After a brief intermission, choreographer and former international ballerina Josie Walsh, founder of MYOKYO Renegade Rock Ballets, offers “Transmutation.” The specially commissioned, driving rock score by Walsh’s husband, Paul Rivera, Jr., pulses and throbs as three couples act out the visceral “interplay between the male and female energies” in a tour de force display of physical exertion. Walsh told me that the greatest challenge of this piece was the sheer endurance factor for the dancers. Pressed to their limits, all six reveal uncommon depth of personality and character. Tiny Grace McLoughlin, especially, unleashes a raw, wild abandon. She is like an animal possessed. Drew Grant, Andrew Brader, and Alexander Forck are individually and collectively astonishing, as they negotiate the tremendous athleticism of Walsh’s huge compound leaps and spectacular lifts. The audience screams itself hoarse, until shocked into pin-drop silence by the transcendent finale.
Travis Wall’s “Reflect. Affect. Carry On…” is a time-bending, nonlinear love story set to Queen’s “Bohemian Rhapsody,” U2’s “With or Without You,” and Sigur Ros’ “Samskeyti.” His star is rapidly rising on the contemporary dance scene; nevertheless he is a master of classical ballet technique, infusing his sui generis style with enough tradition to satisfy the most rabid haters of the unfamiliar. Through a personal vocabulary of movement, Wall creates a surreal dreamscape of desire, memory, yearning. One cannot begin to guess what this 22-year-old phenom may become. The dancers execute the unique combinations with total commitment. At one point, their meticulous and precise delivery of an extended fugue provokes a long, audible gasp from the previously vociferous audience – literally taking our breath away.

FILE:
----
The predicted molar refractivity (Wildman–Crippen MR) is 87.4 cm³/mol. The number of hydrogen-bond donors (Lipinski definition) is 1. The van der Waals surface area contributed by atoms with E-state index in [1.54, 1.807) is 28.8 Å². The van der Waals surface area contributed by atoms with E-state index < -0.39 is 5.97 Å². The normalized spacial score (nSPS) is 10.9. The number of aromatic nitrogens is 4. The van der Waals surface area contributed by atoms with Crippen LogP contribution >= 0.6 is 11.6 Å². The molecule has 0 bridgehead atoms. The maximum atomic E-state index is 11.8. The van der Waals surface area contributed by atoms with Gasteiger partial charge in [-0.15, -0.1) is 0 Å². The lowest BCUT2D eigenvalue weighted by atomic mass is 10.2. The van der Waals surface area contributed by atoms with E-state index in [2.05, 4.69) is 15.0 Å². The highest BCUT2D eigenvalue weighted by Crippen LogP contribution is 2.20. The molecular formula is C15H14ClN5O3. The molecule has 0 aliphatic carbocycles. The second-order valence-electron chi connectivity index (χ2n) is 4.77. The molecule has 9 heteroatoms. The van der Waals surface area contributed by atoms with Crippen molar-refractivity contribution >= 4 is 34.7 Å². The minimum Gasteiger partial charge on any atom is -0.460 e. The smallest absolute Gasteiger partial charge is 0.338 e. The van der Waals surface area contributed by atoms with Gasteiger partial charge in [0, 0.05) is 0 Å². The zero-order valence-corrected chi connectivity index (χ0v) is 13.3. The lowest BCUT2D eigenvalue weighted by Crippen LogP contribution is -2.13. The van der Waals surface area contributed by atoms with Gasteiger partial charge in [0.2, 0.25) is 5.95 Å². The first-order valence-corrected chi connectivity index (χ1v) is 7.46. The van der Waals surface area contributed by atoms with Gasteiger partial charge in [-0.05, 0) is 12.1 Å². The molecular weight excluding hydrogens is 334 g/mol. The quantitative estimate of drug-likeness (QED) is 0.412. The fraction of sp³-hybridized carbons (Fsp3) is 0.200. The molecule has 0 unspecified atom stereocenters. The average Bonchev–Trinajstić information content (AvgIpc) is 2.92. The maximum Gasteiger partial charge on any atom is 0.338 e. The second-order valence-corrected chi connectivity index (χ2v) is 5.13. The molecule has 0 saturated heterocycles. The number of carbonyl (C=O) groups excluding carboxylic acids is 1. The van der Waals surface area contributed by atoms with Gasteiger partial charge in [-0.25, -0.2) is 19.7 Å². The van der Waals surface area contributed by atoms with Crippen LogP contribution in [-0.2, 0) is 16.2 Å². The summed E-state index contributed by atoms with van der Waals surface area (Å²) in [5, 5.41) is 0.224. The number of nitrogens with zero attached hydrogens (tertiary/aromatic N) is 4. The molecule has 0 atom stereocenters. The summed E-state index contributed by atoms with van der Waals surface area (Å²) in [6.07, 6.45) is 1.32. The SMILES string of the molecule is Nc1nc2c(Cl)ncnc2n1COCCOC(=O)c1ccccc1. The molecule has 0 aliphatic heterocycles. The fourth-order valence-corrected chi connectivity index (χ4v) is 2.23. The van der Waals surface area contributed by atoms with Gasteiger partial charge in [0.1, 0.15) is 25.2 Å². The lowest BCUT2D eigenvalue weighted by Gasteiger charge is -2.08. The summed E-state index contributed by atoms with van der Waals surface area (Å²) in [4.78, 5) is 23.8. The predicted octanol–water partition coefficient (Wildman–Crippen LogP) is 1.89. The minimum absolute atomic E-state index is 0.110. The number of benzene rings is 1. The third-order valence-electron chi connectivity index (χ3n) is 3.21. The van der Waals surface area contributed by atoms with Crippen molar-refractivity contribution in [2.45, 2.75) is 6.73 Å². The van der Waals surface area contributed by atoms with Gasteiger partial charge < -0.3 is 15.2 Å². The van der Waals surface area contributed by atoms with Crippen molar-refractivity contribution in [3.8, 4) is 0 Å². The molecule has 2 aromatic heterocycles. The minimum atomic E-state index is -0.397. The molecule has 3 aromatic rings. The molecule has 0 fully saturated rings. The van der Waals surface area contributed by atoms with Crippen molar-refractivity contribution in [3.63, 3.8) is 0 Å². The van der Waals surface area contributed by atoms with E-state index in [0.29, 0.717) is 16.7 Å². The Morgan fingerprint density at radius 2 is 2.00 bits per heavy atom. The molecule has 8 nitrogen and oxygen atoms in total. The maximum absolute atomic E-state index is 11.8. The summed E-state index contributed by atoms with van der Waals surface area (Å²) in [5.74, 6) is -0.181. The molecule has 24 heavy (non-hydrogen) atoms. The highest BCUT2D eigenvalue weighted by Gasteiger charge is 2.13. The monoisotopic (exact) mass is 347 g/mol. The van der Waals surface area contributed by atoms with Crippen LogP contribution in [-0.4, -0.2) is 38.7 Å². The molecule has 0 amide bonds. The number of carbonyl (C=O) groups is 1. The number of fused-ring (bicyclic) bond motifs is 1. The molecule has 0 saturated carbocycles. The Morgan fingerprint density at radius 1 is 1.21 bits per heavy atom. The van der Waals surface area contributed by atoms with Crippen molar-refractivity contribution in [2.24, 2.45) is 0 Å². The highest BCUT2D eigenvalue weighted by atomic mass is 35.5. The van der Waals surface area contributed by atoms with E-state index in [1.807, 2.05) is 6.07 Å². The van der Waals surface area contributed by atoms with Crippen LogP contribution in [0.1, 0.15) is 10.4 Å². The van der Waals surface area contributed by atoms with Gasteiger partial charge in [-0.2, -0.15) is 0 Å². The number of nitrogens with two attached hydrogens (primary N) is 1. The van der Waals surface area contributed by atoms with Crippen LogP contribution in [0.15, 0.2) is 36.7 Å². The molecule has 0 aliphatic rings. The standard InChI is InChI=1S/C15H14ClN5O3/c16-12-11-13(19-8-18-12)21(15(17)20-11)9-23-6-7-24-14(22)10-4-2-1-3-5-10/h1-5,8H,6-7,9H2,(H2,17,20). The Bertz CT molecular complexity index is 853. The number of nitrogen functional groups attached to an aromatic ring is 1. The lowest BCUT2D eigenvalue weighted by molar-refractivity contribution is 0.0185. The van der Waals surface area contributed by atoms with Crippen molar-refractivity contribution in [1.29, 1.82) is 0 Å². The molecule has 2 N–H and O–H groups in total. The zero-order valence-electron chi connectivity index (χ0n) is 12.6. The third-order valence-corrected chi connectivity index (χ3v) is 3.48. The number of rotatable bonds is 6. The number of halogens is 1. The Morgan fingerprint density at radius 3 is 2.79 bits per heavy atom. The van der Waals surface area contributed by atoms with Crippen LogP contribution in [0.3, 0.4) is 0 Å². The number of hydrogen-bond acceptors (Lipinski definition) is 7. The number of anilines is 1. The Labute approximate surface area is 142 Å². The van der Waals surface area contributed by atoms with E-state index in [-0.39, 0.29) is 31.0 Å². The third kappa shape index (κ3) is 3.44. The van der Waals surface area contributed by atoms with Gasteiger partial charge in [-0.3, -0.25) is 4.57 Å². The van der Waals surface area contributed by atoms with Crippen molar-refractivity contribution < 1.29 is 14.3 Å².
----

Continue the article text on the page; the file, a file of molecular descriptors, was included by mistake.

Sonya Tayeh’s “the back and forth” is a sexy, wild ride of a finale to music of the Paris Gotan Trio, Björk, and tango king Astor Piazzolla. The alchemy of Tayeh’s quirky, signature style of “combat jazz” melded with virtuoso ballet elements whips the packed house into a frenzy. The bullfight-inspired dance features unexpected, increasingly dramatic interactions between the bare-chested men and flamenco-clad women. This is dance as unbridled passion, dance as spectacle, dance as Theatre.
The audience was on its feet, screaming even before the curtain came down. The dancers took a bow to deafening roars. The ovation surged again with the appearances of Neary, Christensen, and the four choreographers. After the show, hundreds of fans stood in long lines to get autographs and have their photographs taken with the young choreographers. I’d conclude that Neary and Christensen’s experiment bodes well for the future of classical ballet.
Catch Los Angeles Ballet’s “New Wave LA” on May 22 at 7:30 p.m. at the Alex Theatre, Glendale; on May 29 at 2 p.m. (just added) and 7:30 p.m. (sold out) and May 30 at 2 p.m. (sold out) at the Broad Stage, Santa Monica. Tickets and information: (310) 998-7782 or www.losangelesballet.org.